DAYTON, Ohio (WDTN) — Vehicle crashes on a portion of I-75 through Montgomery County are continuing to happen in work zones.

Each day, up to 134,000 vehicles travel on I-75 between State Route 741 in Miamisburg and I-70, according to the Ohio Department of Transportation (ODOT). Over the past six months, local drivers have been navigating construction signs and orange barrels near the northern stretch of I-75 in Montgomery County.

The area has become a danger zone for crashes.

Already in 2023, the Ohio State Highway Patrol (OSP) reported 300 work zone-related crashes in Montgomery County alone. In 2022, OSP reported just 174 crashes in work zones in the county.

It seems to have become a broken record. Crashes on I-75 happen frequently during the morning rush hour and on the evening commute home. Nearly every week crashes create a headache for drivers on I-75 from State Route 4 to Wagner Ford Road in Harrison Township. 

Since construction started in May, data from OSP shows nearly 60 work zone-related crashes in the danger zone. When compared to the same six-month stretch in 2022, the total drops significantly to only 2 crashes in the same area. 

Drivers are continuing to navigate the shifting and narrowed lanes. Before, lanes were once 12 feet wide. Now, they have been trimmed to just 11. 

ODOT has posted reduced speeds along the interstate, but crashes are a reoccurring issue.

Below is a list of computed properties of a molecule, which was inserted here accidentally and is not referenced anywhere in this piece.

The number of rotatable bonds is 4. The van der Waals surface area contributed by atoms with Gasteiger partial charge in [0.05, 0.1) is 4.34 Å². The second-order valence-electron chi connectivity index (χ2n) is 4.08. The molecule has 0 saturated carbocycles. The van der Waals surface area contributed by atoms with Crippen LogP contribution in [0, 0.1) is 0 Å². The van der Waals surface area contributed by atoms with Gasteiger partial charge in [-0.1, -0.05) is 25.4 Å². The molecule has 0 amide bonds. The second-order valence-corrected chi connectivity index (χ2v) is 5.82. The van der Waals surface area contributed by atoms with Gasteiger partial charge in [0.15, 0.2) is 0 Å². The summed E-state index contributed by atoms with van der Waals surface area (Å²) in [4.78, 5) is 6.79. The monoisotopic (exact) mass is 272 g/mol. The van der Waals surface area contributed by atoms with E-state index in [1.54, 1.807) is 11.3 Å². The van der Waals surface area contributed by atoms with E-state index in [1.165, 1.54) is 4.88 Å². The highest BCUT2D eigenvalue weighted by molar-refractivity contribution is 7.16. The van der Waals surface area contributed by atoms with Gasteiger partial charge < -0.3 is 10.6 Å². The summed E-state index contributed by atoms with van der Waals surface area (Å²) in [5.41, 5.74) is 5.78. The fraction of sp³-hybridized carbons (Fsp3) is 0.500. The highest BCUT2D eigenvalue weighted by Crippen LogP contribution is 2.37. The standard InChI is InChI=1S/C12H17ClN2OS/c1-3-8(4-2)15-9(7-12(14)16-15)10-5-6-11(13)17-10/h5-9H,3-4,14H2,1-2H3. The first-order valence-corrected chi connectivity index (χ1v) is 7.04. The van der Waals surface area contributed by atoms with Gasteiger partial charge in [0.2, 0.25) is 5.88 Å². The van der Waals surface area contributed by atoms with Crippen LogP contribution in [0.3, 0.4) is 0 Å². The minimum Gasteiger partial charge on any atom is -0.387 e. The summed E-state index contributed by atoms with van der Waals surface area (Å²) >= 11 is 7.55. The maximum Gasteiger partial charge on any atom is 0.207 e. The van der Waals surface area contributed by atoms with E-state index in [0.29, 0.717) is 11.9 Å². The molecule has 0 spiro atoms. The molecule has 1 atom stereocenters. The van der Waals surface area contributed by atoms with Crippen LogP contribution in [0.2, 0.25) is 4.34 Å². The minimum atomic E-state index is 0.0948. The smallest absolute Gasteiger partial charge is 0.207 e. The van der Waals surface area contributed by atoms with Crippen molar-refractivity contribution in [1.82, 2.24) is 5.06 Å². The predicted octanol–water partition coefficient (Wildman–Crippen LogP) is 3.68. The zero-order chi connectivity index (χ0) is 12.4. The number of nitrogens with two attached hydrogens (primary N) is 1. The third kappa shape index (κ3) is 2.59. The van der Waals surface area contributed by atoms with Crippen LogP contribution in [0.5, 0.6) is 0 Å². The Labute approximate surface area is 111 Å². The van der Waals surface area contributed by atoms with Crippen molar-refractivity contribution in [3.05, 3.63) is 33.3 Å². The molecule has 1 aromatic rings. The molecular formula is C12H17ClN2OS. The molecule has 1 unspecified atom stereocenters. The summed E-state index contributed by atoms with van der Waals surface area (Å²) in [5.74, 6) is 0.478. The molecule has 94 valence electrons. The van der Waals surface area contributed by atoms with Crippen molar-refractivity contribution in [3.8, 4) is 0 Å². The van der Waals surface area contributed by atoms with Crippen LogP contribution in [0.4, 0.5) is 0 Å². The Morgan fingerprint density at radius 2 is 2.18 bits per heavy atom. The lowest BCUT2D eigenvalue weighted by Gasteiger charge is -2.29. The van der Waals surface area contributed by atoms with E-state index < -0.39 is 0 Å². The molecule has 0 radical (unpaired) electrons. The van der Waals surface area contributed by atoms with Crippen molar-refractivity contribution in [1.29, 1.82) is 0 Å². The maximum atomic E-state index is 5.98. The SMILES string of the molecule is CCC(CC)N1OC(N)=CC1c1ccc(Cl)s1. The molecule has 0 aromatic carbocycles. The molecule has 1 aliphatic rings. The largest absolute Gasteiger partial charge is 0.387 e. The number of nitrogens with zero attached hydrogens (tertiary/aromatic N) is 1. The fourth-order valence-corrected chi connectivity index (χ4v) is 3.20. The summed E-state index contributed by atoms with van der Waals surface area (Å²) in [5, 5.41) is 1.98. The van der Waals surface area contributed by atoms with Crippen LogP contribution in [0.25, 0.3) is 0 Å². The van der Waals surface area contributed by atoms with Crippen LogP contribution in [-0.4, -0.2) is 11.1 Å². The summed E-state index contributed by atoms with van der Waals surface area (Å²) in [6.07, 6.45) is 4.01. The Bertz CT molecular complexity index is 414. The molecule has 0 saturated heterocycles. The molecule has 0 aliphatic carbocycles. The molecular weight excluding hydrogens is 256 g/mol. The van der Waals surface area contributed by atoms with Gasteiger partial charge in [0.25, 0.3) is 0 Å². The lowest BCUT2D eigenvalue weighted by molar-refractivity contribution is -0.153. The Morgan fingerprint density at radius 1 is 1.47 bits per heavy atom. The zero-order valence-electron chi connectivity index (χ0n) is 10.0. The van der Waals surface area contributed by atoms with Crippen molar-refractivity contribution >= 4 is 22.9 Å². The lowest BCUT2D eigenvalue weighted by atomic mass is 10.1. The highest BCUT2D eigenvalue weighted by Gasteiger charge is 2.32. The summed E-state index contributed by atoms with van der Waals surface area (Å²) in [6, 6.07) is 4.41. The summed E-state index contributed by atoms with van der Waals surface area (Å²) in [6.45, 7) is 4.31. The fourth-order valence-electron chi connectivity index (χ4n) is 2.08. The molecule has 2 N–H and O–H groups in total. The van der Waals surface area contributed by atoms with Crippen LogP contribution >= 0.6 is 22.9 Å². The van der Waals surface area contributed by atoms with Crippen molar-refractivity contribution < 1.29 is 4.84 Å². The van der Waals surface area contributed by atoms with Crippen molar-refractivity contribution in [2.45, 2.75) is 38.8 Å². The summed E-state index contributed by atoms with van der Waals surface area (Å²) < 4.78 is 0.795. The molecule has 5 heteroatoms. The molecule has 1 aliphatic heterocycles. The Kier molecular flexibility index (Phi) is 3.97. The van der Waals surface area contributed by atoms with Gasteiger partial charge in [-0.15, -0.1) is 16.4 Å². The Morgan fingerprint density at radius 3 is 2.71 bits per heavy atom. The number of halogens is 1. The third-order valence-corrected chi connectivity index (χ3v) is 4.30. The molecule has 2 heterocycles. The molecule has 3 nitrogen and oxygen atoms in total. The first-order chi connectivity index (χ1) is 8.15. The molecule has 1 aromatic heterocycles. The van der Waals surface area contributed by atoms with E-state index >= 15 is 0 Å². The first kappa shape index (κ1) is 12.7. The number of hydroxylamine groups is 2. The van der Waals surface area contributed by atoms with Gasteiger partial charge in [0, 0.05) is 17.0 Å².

“The biggest thing that we’re seeing is speed and drivers following too close to one another,” says Loryn Bryson, public information officer, ODOT District 7.

The project is a massive undertaking for ODOT. I-75 was built in the 1950s. For the first time since then, construction crews are going back to the foundation. 

The state’s Department of Transportation says they’ve gone through a meticulous planning process trying to avoid the traffic trouble. Leaders with ODOT have been having meaningful conversations with surrounding states that have conducted similar work. 

“Recently, we’ve had discussions with Indiana and Kentucky both, especially in our area where District 7 doesn’t touch Kentucky, but we are pretty close and we do have a couple of counties that touch Indiana,” Bryson said.

The organization is also in constant contact with OSP and other law enforcement agencies, with the common goal of keeping construction sites as safe as possible. 

Since construction on I-75 started north of downtown and in Moraine, OSP has continued to monitor speed. More than 560 citations have been issued by troopers.

“The biggest thing that we need, especially with folks going through that zone, we need them to slow down,” said Bryson. “We need them to pay attention, and we can’t stress that enough.”

Signage in the area has recently been updated. Over the next month, ODOT will begin to re-stripe the lines to make the lanes more visible. 

If you don’t have to stop in Dayton, you are encouraged to use the I-675 to I-70 bypass.

“You might have to slow down, but you’re going to get through there safer and faster, because if you’re even going slow right you’re going that 55 mile an hour, that’s still a whole lot faster than being stuck in bumper-to-bumper traffic,” says Bryson.

Drivers will experience the current traffic pattern on I-75 until at least April or May of 2024, which is when the next phase of construction is anticipated to begin.